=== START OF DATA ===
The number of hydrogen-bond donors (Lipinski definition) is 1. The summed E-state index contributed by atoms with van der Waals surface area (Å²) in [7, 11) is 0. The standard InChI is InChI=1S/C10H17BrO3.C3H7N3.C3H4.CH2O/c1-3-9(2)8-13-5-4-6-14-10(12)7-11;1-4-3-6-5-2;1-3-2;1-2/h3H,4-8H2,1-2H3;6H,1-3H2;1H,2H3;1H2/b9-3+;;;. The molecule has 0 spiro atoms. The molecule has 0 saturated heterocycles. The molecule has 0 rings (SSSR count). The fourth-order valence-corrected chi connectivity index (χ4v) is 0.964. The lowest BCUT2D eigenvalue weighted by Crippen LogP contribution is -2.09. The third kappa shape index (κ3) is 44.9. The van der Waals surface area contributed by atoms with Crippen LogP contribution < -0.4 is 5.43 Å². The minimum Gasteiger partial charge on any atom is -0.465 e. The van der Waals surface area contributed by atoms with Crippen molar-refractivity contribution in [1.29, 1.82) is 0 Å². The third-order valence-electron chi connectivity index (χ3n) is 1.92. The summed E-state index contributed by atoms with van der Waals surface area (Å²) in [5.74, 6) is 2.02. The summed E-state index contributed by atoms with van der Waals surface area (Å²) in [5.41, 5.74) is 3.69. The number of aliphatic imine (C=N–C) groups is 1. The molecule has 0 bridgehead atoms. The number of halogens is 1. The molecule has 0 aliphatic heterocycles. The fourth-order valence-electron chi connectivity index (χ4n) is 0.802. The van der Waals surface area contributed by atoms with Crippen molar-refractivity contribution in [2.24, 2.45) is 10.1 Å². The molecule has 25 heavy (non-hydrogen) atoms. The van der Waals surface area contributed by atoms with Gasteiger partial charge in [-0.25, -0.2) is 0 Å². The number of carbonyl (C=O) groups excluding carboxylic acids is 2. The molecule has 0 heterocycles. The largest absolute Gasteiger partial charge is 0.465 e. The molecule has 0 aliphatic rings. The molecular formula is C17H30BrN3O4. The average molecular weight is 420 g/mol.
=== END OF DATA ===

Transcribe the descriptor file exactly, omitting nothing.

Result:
The number of hydrogen-bond donors (Lipinski definition) is 1. The summed E-state index contributed by atoms with van der Waals surface area (Å²) in [7, 11) is 0. The standard InChI is InChI=1S/C10H17BrO3.C3H7N3.C3H4.CH2O/c1-3-9(2)8-13-5-4-6-14-10(12)7-11;1-4-3-6-5-2;1-3-2;1-2/h3H,4-8H2,1-2H3;6H,1-3H2;1H,2H3;1H2/b9-3+;;;. The molecule has 0 spiro atoms. The molecule has 0 saturated heterocycles. The molecule has 0 rings (SSSR count). The fourth-order valence-corrected chi connectivity index (χ4v) is 0.964. The lowest BCUT2D eigenvalue weighted by Crippen LogP contribution is -2.09. The third kappa shape index (κ3) is 44.9. The van der Waals surface area contributed by atoms with Crippen LogP contribution < -0.4 is 5.43 Å². The minimum Gasteiger partial charge on any atom is -0.465 e. The van der Waals surface area contributed by atoms with Crippen molar-refractivity contribution in [1.29, 1.82) is 0 Å². The third-order valence-electron chi connectivity index (χ3n) is 1.92. The summed E-state index contributed by atoms with van der Waals surface area (Å²) in [5.74, 6) is 2.02. The summed E-state index contributed by atoms with van der Waals surface area (Å²) in [5.41, 5.74) is 3.69. The number of aliphatic imine (C=N–C) groups is 1. The molecule has 0 bridgehead atoms. The number of halogens is 1. The molecule has 0 aliphatic heterocycles. The fourth-order valence-electron chi connectivity index (χ4n) is 0.802. The van der Waals surface area contributed by atoms with Crippen molar-refractivity contribution in [2.24, 2.45) is 10.1 Å². The molecule has 25 heavy (non-hydrogen) atoms. The van der Waals surface area contributed by atoms with Gasteiger partial charge in [-0.25, -0.2) is 0 Å². The number of carbonyl (C=O) groups excluding carboxylic acids is 2. The molecule has 0 heterocycles. The largest absolute Gasteiger partial charge is 0.465 e. The molecule has 0 aliphatic rings. The molecular formula is C17H30BrN3O4. The average molecular weight is 420 g/mol.